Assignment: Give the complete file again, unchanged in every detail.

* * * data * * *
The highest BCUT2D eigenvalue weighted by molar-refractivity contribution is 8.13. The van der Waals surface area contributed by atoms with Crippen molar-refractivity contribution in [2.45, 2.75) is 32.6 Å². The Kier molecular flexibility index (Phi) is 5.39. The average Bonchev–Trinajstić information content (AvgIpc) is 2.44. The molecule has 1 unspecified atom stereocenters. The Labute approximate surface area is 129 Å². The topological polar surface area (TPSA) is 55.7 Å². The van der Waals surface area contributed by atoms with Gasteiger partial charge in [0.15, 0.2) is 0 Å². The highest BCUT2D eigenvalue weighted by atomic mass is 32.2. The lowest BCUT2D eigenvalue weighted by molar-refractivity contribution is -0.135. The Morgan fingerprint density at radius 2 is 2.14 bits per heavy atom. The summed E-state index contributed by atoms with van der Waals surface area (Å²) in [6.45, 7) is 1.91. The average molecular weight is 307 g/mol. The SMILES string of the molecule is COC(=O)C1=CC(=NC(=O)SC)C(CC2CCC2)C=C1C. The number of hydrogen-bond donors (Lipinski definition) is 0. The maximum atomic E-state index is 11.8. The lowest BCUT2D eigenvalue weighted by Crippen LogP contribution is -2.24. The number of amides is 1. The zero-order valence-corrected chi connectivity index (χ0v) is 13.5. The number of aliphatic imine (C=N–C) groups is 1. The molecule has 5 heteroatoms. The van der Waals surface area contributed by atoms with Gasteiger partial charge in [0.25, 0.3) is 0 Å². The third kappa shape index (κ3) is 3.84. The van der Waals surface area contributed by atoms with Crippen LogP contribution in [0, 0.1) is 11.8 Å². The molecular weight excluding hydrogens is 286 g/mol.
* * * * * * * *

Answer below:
The highest BCUT2D eigenvalue weighted by molar-refractivity contribution is 8.13. The van der Waals surface area contributed by atoms with Crippen molar-refractivity contribution in [2.45, 2.75) is 32.6 Å². The Kier molecular flexibility index (Phi) is 5.39. The average Bonchev–Trinajstić information content (AvgIpc) is 2.44. The molecule has 1 unspecified atom stereocenters. The Labute approximate surface area is 129 Å². The topological polar surface area (TPSA) is 55.7 Å². The van der Waals surface area contributed by atoms with Gasteiger partial charge in [0.15, 0.2) is 0 Å². The highest BCUT2D eigenvalue weighted by atomic mass is 32.2. The lowest BCUT2D eigenvalue weighted by molar-refractivity contribution is -0.135. The Morgan fingerprint density at radius 2 is 2.14 bits per heavy atom. The summed E-state index contributed by atoms with van der Waals surface area (Å²) in [6.45, 7) is 1.91. The average molecular weight is 307 g/mol. The SMILES string of the molecule is COC(=O)C1=CC(=NC(=O)SC)C(CC2CCC2)C=C1C. The number of hydrogen-bond donors (Lipinski definition) is 0. The maximum atomic E-state index is 11.8. The lowest BCUT2D eigenvalue weighted by Crippen LogP contribution is -2.24. The number of amides is 1. The zero-order valence-corrected chi connectivity index (χ0v) is 13.5. The number of aliphatic imine (C=N–C) groups is 1. The molecule has 5 heteroatoms. The van der Waals surface area contributed by atoms with Gasteiger partial charge in [0.25, 0.3) is 0 Å². The third kappa shape index (κ3) is 3.84. The van der Waals surface area contributed by atoms with Crippen LogP contribution in [0, 0.1) is 11.8 Å². The molecular weight excluding hydrogens is 286 g/mol.